Power without authority leads to dictatorship and authority without power leads to demoralisation. Of course, both will rid you from your customers, but here I would like to focus on authority without power. This is the case where a high earning director cannot authorize the purchase of a date stamp. Better even is the case of a frontline employee who cannot give me discount, replace my product or sort out my problem. It says on her desk plate “Customer Service Desk”, but apparently such service is limited to three restricted things that she can do. Large organisations have many positions and posts, but when it comes to making a decision the buck stops nowhere. The power to authorize is usually shifted from office to office, using every trick in the book to avoid responsibility. I need to get the green form from the blue office, and then return to the purple office where I must fill in the orange form, which must be authorised at the brown office who will issue a pink form which I can then hand in at the red office (round and round we go, no start or end, just stepping out or giving up). To get the simplest thing done can take months, or sometimes even never. To lose your customers, it is of utmost importance that you authorise your employees with titles such as customer service representative, floor manager, supervisor, etc. But never empower them. Dress them as the batsman but never throw them a ball. And of course, do not trust them. You know, that only you know, how to do stuff…
Now that you know the six secrets, go fort and lose those customers… Let them feel helpless and dependent, and I can promise with certainty, that they will go. It works…
This article is adjusted from my 2006 article “The Six Poisons of Government Service”.
© 19 October 2015
© 2015 Derek Hendrikz
Kind of a reverse phsycology, and it really makes you think how much time is wasted on what could have been a better and more productive outcome. Still I believe it should be a win-win-win scenario; entity, internal customer (employees wellbeing ) , external customer (service satisfaction). Thanks for the insight Derek.
Hi Sami, and thank you for working through the article. I agree that there should be strong benefit to both sides (people who work in the organisation and those who sponsor such).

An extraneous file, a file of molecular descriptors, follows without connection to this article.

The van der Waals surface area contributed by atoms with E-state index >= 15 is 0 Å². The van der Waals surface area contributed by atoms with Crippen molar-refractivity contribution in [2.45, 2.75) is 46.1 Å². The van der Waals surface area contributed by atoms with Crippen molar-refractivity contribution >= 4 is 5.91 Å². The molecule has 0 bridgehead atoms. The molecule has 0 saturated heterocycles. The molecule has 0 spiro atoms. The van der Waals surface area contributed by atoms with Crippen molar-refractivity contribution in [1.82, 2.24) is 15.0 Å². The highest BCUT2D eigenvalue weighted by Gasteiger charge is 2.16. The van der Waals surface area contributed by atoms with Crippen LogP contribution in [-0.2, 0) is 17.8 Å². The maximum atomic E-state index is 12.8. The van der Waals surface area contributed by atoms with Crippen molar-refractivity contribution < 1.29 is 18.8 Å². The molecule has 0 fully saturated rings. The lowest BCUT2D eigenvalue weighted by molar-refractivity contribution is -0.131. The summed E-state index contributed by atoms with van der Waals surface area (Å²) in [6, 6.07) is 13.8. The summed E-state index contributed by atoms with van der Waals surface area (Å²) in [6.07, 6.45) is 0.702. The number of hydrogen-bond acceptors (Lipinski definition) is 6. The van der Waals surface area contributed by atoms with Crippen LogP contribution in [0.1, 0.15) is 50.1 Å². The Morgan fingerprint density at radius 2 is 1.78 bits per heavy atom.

I totally agree with the article, specially rule number 1 as we always focus on pleasing our management instead of customer and priorities their need on customer request.
Hi Safaa, and thank you for the feedback. This is something that must be managed diplomatically, since management does not always realize how big of a role they play in customers that defect.
Interesting article Derek !.....just do only 50% of those steps and the company will shut down in 3 months ! ....interesting read
Derek, your article is very insightful however, many organizations and employees are trapped in the quandary of organizational politicking for personal aggrandisation and survival as opposed to strategising on how to serve their customers better.
"The puzzle of who butters the bread, Customer or Boss"
Thank you for the feedback Paul. What you say is true and companies can continue doing so, but instead of focusing there efforts to the inside, they can do so externally. You can achieve you personal agendas whilst getting involved with customer politics and developing external strategy. Hence, they can continue doing what they do now, but at a different place.
In terms of , "Who butter the bread?...", well, that is a matter of focusing performance management at the right place. People will focus on that which secures their own survival. If KPI's and performance rewards are focused on customer service, employees will follow suit.
Thanks for the insightful topic, its emphasizes the importance of aligning organisation vision and processes with the the customer's need. is very important to implement process flows that deliver great customers service and donot stifle customer service T.A.T .
The organisation should be able to outserve the customer, this will lead to customer loyalty thus generation of more business.
Thanx for the feedback Nicholas. Jip, agree. We can outperform our customers by providing an excellent Customer Value Proposition (CVP).
Very interesting article..specially the part about focusing on the inside..made me think about what me and my colleagues do..it's true many times we are more focused about what we do instead of what the customers want..
Thank you for the comment and for reading the article Mohammed. It is true that we often focus more on our internal actions than on what customers need.
Interesting article.. I liked the reverse way (mentioning ways to loose customers instead of mentioning the proof ways to retain customers), however it might be confusing for some especially if they are not familiar with the topic in general.
I would like to add to number one (Focus in inside), IGNORE yr customer, as customer is always want to feel him self as the most VIP and special customer and always want his needs to be on your top priorities list.
Hi Leena, and thank you for the comment and for reading the article. I do agree, ignoring your customer is a sure way of getting them to never come back
I liked how this article is written. I guess we can use this article to maintain the relationship with the customers by doing the six steps oppositely.